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Vitamin poisoning

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hypervitaminosis
ICD-10 E670-E673
ICD-9 278.2, 278.4
OMIM [1]
DiseasesDB [2]
MedlinePlus [3]
eMedicine /
MeSH {{{MeshNumber}}}

Vitamin poisoning, hypervitaminosis or vitamin overdose refers to a condition of high storage levels of vitamins, which can lead to toxic symptoms. The medical names of the different conditions are derived from the vitamin involved: an excess of vitamin A, for example, is called "hypervitaminosis A."

With few exceptions, like some vitamins from B complex, hypervitaminosis usually occurs more with fat-soluble vitamins, which remain more time in the body and are harder to be excreted than water soluble vitamins.

High dosage vitamin A; high dosage, slow release vitamin B3; and very high dosage vitamin B6 alone (i.e. without vitamin B complex) are sometimes associated with vitamin side effects that usually rapidly cease with supplement reduction or cessation.

Vitamin C has a brief, pronounced laxative effect when taken in large amounts, typically in the range of 5-20 grams per day in divided doses for a person in normal "good health," although seriously ill people,[1] may take 100-200 grams without inducing vitamin poisoning.

High doses of mineral supplements can also lead to side effects and toxicity. Mineral-supplement poisoning does occur occasionally due to excessive and unusual intake of iron-containing supplements, including some multivitamins, but is not common.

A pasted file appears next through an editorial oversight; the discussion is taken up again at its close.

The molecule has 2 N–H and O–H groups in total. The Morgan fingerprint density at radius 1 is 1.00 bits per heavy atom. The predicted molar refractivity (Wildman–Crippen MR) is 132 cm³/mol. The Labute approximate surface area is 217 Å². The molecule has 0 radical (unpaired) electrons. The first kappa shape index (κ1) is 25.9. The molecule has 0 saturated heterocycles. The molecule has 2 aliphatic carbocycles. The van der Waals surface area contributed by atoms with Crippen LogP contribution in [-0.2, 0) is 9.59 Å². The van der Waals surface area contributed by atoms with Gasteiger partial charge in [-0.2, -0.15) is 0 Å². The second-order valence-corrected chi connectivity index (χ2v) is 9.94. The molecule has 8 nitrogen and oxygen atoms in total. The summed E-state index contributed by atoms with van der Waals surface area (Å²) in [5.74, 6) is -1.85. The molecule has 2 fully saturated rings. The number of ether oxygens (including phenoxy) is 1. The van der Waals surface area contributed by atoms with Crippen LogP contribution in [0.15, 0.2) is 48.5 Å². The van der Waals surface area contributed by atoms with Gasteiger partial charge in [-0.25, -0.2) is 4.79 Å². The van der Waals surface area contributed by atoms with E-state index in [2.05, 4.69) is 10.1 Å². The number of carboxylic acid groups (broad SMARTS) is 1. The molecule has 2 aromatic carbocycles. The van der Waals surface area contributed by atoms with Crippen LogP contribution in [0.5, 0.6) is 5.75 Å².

The Dietary Reference Intake recommendations from the United States Department of Agriculture define a "tolerable upper intake level" for most vitamins.

Comparative safety statistics Edit

Death by vitamin poisoning appears to be quite uncommon in the US, typically none in a given year. Before 1998, several deaths per year were associated with pharmaceutical iron-containing supplements, especially brightly-colored, sugar-coated, high-potency iron supplements, and most deaths were children.[2] Unit packaging restrictions on supplements with more than 30 mg of iron have since reduced deaths to 0 or 1 per year.[2] These statistics compare with 59 deaths due to aspirin poisoning in 2003 [3] and 147 deaths associated with acetaminophen-containing products in 2003.[3]

See alsoEdit

ReferencesEdit

  1. Vitamin C, Titrating To Bowel Tolerance, Anascorbemia, And Acute Induced Scurvy Robert F. Cathcart, III, M.D. 1994
  2. 2.0 2.1 Tenenbein M (2005). Unit-dose packaging of iron supplements and reduction of iron poisoning in young children. Arch Pediatr Adolesc Med 159 (6): 557–60.
  3. 3.0 3.1 Watson WA, Litovitz TL, Klein-Schwartz W, et al (2004). 2003 annual report of the American Association of Poison Control Centers Toxic Exposure Surveillance System. Am J Emerg Med 22 (5): 335–404.




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